Thursday, January 26, 2012


It's pruning time, my favorite time in the vineyards. They were already pruning in Burgundy last month, which was giving me the itch, but I like to wait for the winter solstice to pass before getting started. It might be a superstition, but I don't believe in pruning until the days are starting to lengthen--the vines have finished pulling all the nourishment from the canes to the roots, and, though slumbering, are starting to shift towards growing again.

Steve teaching sommeliers about pruning
Sunny days are the other prerequisite for pruning--there are many fungal spores that like to infect the pruning wounds in the rain, so we prune when it's clear out, and paint the fresh cuts with an organic paste made of flour, milk, and compost. This encourages beneficial organisms to grow on the fresh surfaces, creating an inhospitable environment for the wood-rotting fungi.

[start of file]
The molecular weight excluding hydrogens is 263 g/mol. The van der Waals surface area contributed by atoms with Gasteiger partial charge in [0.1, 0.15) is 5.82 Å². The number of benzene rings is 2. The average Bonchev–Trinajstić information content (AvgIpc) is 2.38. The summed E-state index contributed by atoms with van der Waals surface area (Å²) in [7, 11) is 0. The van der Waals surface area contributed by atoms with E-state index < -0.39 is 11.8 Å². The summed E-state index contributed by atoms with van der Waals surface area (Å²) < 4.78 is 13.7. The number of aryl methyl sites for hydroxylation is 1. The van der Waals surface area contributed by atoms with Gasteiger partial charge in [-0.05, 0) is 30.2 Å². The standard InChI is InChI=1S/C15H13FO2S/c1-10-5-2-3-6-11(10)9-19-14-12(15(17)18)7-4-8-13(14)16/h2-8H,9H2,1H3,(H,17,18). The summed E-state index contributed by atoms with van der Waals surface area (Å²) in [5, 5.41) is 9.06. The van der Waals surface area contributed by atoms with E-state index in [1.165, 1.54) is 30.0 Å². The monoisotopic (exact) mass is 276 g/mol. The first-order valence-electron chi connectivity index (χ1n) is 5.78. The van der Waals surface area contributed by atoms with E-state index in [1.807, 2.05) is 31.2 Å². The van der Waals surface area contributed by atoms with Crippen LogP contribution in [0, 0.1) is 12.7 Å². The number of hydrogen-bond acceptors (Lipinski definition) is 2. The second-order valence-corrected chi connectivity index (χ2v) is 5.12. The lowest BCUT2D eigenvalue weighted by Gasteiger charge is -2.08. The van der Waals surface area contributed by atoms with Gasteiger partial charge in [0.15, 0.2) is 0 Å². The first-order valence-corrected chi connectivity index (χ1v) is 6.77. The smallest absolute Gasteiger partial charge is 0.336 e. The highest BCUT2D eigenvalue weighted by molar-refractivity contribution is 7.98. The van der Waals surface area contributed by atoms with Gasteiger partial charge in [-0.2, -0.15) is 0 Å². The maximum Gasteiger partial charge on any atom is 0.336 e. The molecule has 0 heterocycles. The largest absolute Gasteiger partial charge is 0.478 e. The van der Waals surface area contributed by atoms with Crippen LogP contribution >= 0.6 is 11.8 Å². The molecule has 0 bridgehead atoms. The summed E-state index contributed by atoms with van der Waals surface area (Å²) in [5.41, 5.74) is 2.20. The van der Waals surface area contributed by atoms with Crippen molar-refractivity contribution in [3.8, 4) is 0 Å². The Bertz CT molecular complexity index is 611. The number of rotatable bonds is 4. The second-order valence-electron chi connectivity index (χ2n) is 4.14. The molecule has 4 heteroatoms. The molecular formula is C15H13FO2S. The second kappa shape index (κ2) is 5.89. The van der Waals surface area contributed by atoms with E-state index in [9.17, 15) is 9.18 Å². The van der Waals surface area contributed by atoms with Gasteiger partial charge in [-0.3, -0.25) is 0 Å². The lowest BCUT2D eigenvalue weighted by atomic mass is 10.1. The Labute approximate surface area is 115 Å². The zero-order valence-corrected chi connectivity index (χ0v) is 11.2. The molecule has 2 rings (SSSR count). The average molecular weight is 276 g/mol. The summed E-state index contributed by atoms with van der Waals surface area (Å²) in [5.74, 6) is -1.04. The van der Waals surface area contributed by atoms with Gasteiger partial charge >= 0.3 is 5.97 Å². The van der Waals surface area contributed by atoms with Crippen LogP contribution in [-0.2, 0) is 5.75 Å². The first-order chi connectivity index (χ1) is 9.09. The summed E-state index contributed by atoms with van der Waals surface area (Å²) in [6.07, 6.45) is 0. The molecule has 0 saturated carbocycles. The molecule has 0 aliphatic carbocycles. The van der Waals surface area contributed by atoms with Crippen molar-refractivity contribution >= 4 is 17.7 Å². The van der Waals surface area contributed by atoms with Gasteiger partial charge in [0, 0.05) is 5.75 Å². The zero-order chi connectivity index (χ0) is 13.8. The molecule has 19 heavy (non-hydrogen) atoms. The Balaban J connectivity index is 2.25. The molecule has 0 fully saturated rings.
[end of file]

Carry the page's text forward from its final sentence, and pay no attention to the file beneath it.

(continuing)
The frustrating thing is that it is impossible for me to prune the vineyards myself--there are just too many vines. All vineyard owners are forced to hire help to get all of the vines pruned--Columella wrote a treatise on agriculture in 50 AD Rome, and described in detail how many hired hands are necessary for each parcel of vines. So given this reality, my role as a viticulturist is really as a teacher: our pruning is only as good as I can describe and show to the people helping us.

Between our own vineyards and the many vineyards of my consulting clients I find myself discussing and demonstrating pruning almost every day. It's fun, but the high point is taking a day off on the weekend and pruning myself! Even though I live and breath it, I feel like a weekend warrior when I'm actually doing it--five minutes of showing someone doesn't cramp your hand the way a whole day does. It feels good though.
Steve showing the boys how to prune the persimmon tree

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